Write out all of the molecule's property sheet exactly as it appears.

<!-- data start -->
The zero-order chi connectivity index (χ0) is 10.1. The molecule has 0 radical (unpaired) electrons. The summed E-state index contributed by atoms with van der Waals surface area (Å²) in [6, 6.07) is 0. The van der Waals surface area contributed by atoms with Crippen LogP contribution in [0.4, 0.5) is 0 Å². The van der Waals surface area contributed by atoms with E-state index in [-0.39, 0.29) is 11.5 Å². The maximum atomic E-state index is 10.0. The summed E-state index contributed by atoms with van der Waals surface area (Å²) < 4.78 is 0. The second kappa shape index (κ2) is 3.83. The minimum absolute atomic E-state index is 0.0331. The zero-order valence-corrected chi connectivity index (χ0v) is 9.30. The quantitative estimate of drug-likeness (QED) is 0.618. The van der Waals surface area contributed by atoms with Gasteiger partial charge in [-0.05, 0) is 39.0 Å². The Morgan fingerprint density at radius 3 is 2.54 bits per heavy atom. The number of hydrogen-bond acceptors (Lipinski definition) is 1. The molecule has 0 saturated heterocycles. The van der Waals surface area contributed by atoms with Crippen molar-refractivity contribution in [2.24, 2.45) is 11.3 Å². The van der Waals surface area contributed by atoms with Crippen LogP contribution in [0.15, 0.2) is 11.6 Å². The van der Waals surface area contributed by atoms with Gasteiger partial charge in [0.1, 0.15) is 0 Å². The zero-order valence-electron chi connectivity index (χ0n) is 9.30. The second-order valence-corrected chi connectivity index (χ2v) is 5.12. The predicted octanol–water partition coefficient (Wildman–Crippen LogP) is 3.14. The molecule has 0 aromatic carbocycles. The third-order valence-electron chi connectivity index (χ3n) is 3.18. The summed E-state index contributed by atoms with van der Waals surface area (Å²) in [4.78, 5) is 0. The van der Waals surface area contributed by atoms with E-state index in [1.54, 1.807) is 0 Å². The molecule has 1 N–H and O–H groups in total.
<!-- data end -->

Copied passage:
The zero-order chi connectivity index (χ0) is 10.1. The molecule has 0 radical (unpaired) electrons. The summed E-state index contributed by atoms with van der Waals surface area (Å²) in [6, 6.07) is 0. The van der Waals surface area contributed by atoms with Crippen LogP contribution in [0.4, 0.5) is 0 Å². The van der Waals surface area contributed by atoms with E-state index in [-0.39, 0.29) is 11.5 Å². The maximum atomic E-state index is 10.0. The summed E-state index contributed by atoms with van der Waals surface area (Å²) < 4.78 is 0. The second kappa shape index (κ2) is 3.83. The minimum absolute atomic E-state index is 0.0331. The zero-order valence-corrected chi connectivity index (χ0v) is 9.30. The quantitative estimate of drug-likeness (QED) is 0.618. The van der Waals surface area contributed by atoms with Gasteiger partial charge in [-0.05, 0) is 39.0 Å². The Morgan fingerprint density at radius 3 is 2.54 bits per heavy atom. The number of hydrogen-bond acceptors (Lipinski definition) is 1. The molecule has 0 saturated heterocycles. The van der Waals surface area contributed by atoms with Crippen molar-refractivity contribution in [2.24, 2.45) is 11.3 Å². The van der Waals surface area contributed by atoms with Crippen LogP contribution in [0.15, 0.2) is 11.6 Å². The van der Waals surface area contributed by atoms with Gasteiger partial charge in [0.1, 0.15) is 0 Å². The zero-order valence-electron chi connectivity index (χ0n) is 9.30. The second-order valence-corrected chi connectivity index (χ2v) is 5.12. The predicted octanol–water partition coefficient (Wildman–Crippen LogP) is 3.14. The molecule has 0 aromatic carbocycles. The third-order valence-electron chi connectivity index (χ3n) is 3.18. The summed E-state index contributed by atoms with van der Waals surface area (Å²) in [4.78, 5) is 0. The van der Waals surface area contributed by atoms with E-state index in [1.54, 1.807) is 0 Å². The molecule has 1 N–H and O–H groups in total.